Every state in the U.S. observes the “at will” employment doctrine, meaning that a worker may be terminated by their employer for any reason, at any time, with rare exceptions. However, it is important to understand that there are exceptions, so that you are aware that you may fit into them. If you have been terminated in reaction to something you have done, or as a result of who you are, you may be eligible to receive compensation, even in an at-will employment state.
The major exception to the at-will doctrine is what is called public policy. In this context, public policy means that if an employee is terminated for a reason that would mean an injury to the public good, it is essentially illegal. If an employer terminates an employee for a reason that is a violation of criminal law, for example, this establishes a “clear action in tort for wrongful termination,” because no reasonable employer can demand their employees break the law for them, regardless of whether they are ‘at will’ or not.
There are other types of firings that may conceivably fall under public policy exemptions and thus trigger potential charges from the South Carolina Human Affairs Commission (SCHAC) or Equal Employment Opportunity Commission (EEOC). The most common situation is when an employee complies with a subpoena, grand jury investigation, or other lawful legal requirement, and then experiences an adverse employment action. The public policy issue here is fairly self-evident. No employee should face negative consequences for complying with state or federal law.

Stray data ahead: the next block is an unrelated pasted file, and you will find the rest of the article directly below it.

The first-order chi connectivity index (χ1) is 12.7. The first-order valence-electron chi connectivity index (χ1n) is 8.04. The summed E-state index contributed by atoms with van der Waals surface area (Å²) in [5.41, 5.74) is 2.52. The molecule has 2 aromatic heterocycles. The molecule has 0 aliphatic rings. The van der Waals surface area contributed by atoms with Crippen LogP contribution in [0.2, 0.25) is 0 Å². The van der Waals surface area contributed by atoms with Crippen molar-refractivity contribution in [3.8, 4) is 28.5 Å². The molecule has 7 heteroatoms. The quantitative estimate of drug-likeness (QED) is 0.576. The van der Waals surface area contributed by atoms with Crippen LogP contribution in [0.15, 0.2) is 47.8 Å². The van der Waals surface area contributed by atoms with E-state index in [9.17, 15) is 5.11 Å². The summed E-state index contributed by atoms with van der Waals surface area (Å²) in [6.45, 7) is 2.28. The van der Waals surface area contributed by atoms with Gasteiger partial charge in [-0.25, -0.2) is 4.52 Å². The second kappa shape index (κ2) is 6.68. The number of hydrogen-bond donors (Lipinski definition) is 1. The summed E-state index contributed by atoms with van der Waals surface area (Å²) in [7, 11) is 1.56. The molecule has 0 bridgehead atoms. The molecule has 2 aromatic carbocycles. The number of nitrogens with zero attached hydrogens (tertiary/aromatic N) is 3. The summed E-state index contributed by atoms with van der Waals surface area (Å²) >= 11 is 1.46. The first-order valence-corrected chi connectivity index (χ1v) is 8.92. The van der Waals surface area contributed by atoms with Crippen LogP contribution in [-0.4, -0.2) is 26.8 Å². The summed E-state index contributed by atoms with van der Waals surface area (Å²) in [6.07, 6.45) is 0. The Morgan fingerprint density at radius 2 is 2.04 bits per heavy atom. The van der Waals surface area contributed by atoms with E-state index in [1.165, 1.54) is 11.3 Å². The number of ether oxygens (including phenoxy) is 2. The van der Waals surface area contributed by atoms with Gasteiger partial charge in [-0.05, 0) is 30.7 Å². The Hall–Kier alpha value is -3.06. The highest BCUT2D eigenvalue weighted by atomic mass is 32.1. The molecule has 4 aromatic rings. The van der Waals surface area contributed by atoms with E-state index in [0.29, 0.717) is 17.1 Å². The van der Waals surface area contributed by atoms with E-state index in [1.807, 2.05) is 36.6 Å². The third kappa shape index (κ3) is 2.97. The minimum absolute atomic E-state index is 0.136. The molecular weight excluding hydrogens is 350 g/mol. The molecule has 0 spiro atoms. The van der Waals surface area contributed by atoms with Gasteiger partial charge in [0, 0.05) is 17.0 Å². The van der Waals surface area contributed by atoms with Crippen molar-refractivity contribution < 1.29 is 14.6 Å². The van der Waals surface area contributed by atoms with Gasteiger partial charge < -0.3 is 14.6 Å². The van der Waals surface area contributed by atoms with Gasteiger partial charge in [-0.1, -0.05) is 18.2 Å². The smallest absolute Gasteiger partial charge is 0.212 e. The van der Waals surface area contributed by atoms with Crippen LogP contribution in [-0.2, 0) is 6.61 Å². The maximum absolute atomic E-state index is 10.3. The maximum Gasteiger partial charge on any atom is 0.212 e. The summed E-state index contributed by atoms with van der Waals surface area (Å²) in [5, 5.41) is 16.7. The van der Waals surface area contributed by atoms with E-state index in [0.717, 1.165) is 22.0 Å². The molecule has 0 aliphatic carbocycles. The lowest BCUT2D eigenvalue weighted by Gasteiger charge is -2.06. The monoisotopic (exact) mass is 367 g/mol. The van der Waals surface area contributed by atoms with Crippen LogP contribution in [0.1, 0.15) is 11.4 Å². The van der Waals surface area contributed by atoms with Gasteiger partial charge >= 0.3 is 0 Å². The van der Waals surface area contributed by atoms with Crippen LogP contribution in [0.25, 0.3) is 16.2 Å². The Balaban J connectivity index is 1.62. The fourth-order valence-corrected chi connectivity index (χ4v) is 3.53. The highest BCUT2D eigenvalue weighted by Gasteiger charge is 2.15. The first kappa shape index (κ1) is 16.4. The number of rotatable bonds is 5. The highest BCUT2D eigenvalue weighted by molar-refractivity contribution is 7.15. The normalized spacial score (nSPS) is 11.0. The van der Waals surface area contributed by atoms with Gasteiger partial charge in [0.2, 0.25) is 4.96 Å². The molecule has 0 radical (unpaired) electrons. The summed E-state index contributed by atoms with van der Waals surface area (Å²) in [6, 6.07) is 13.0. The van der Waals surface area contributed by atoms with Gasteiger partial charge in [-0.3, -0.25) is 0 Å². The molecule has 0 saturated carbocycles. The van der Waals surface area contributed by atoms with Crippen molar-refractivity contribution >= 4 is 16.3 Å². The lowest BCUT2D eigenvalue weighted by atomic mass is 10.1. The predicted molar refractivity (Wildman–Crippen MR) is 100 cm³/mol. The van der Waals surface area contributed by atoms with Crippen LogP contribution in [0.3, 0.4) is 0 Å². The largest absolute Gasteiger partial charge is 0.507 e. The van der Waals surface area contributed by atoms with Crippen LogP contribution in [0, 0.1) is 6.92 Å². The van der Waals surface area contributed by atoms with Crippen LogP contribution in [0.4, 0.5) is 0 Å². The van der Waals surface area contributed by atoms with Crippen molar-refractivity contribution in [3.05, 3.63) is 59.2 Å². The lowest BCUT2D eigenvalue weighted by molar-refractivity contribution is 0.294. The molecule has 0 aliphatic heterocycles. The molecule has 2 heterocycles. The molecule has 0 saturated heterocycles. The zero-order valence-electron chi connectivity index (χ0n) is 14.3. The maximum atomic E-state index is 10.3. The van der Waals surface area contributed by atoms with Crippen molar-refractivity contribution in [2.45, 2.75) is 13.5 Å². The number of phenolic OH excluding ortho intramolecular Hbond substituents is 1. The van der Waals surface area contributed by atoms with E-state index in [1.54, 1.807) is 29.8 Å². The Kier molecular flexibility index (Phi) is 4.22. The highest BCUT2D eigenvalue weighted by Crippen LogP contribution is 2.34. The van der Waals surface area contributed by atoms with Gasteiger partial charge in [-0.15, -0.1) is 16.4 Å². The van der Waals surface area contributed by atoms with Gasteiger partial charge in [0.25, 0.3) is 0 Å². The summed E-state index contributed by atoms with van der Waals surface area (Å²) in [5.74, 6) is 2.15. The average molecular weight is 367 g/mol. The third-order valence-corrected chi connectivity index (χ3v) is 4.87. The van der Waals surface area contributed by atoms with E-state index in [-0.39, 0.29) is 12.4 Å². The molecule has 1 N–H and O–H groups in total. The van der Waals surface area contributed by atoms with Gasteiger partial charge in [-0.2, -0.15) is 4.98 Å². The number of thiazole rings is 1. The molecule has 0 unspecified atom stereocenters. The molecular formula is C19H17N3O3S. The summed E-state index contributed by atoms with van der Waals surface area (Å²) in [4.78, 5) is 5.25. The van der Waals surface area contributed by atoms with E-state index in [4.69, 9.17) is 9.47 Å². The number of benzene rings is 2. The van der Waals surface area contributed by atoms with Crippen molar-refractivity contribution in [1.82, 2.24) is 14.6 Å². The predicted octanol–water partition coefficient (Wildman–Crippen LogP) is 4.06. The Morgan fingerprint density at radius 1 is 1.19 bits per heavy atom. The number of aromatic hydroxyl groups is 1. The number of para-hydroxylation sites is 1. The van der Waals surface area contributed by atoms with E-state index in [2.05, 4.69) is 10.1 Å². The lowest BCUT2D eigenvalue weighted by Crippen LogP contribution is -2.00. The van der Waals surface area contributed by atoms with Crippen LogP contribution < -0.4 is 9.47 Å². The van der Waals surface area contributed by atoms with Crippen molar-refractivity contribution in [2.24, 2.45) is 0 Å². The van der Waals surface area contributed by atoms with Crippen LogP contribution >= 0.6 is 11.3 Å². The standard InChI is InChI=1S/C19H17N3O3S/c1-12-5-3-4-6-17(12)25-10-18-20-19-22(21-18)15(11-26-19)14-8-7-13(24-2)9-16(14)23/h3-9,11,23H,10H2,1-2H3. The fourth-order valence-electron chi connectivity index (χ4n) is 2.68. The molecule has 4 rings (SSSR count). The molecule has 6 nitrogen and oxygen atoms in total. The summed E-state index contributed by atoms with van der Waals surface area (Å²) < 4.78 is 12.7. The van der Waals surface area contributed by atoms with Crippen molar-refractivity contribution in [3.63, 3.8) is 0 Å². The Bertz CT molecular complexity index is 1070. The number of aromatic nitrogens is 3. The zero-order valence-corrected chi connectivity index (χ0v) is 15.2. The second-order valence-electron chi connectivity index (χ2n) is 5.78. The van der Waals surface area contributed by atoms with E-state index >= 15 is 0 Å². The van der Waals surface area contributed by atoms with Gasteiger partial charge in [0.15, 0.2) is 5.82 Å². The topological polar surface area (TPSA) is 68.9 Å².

The other major exception to the at-will employment doctrine is that of implied contract. While the existence of an actual employment contract means that employment is not at will, a contract can be held to have been formed even orally if certain criteria are met. This is namely if terms of any kind are stipulated regarding termination or other adverse employment actions. If you are terminated randomly after an express promise that only certain action will result in discharge, you may be able to bring suit for wrongful termination.
Be advised that most courts will consider vague language (for instance, making undefined promises of having a ‘future with a company’) to be puffery or aspirational, rather than creating any kind of relationship. In many cases, employers will also use specific, strict disclaimers to ensure that no real contractual relationship is accidentally created. The proverbial ball is in the employer’s court in most cases involving an implied contract, but it still may be worth pursuing this line of inquiry if you have been terminated and you feel it was unjust.
Call An Experienced Attorney
Exceptions to at-will employment are few and far between, but if you think you fit into one, you can make sure by consulting an experienced attorney. Attorney A. Christopher Potts has handled cases of this type for years, and is happy to assist you with yours. Contact the Charleston firm of Hitchcock & Potts today to set up an appointment.